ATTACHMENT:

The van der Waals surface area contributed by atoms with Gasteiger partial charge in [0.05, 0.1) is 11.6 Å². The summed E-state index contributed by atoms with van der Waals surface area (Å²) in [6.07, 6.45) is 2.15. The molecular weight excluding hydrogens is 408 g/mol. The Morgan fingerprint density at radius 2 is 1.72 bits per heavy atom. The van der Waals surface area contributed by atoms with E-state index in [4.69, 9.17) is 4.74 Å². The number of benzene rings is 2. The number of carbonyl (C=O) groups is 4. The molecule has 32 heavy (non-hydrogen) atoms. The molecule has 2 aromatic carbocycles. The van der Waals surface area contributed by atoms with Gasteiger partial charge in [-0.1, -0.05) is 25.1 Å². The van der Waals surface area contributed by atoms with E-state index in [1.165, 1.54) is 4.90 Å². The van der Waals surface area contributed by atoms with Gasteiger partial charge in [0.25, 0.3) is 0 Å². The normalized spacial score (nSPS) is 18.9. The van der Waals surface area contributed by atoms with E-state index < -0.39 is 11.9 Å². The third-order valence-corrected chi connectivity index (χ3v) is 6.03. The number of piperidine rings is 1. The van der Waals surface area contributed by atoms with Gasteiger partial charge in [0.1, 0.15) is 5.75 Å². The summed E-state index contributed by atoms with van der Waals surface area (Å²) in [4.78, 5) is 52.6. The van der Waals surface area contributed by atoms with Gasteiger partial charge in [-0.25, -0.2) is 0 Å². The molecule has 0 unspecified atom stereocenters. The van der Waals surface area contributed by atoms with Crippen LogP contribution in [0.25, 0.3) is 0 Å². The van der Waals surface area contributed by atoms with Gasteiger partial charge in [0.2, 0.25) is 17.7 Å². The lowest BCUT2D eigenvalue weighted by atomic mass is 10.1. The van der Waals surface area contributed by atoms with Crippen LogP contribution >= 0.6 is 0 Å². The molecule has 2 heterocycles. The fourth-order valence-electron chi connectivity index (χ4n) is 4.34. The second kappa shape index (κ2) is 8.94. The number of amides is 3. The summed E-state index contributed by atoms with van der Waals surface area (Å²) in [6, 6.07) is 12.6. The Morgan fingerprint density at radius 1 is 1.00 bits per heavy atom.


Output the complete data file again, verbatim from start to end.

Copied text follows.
The van der Waals surface area contributed by atoms with Gasteiger partial charge in [0.05, 0.1) is 11.6 Å². The summed E-state index contributed by atoms with van der Waals surface area (Å²) in [6.07, 6.45) is 2.15. The molecular weight excluding hydrogens is 408 g/mol. The Morgan fingerprint density at radius 2 is 1.72 bits per heavy atom. The van der Waals surface area contributed by atoms with E-state index in [4.69, 9.17) is 4.74 Å². The number of benzene rings is 2. The number of carbonyl (C=O) groups is 4. The molecule has 32 heavy (non-hydrogen) atoms. The molecule has 2 aromatic carbocycles. The van der Waals surface area contributed by atoms with Gasteiger partial charge in [-0.1, -0.05) is 25.1 Å². The van der Waals surface area contributed by atoms with E-state index in [1.165, 1.54) is 4.90 Å². The van der Waals surface area contributed by atoms with Gasteiger partial charge in [0.25, 0.3) is 0 Å². The normalized spacial score (nSPS) is 18.9. The van der Waals surface area contributed by atoms with E-state index < -0.39 is 11.9 Å². The third-order valence-corrected chi connectivity index (χ3v) is 6.03. The number of piperidine rings is 1. The van der Waals surface area contributed by atoms with Gasteiger partial charge in [0.1, 0.15) is 5.75 Å². The summed E-state index contributed by atoms with van der Waals surface area (Å²) in [4.78, 5) is 52.6. The van der Waals surface area contributed by atoms with Gasteiger partial charge in [-0.25, -0.2) is 0 Å². The molecule has 0 unspecified atom stereocenters. The van der Waals surface area contributed by atoms with Crippen LogP contribution in [0.25, 0.3) is 0 Å². The van der Waals surface area contributed by atoms with Gasteiger partial charge in [0.2, 0.25) is 17.7 Å². The lowest BCUT2D eigenvalue weighted by atomic mass is 10.1. The van der Waals surface area contributed by atoms with Crippen LogP contribution >= 0.6 is 0 Å². The molecule has 2 heterocycles. The fourth-order valence-electron chi connectivity index (χ4n) is 4.34. The second kappa shape index (κ2) is 8.94. The number of amides is 3. The summed E-state index contributed by atoms with van der Waals surface area (Å²) in [6, 6.07) is 12.6. The Morgan fingerprint density at radius 1 is 1.00 bits per heavy atom.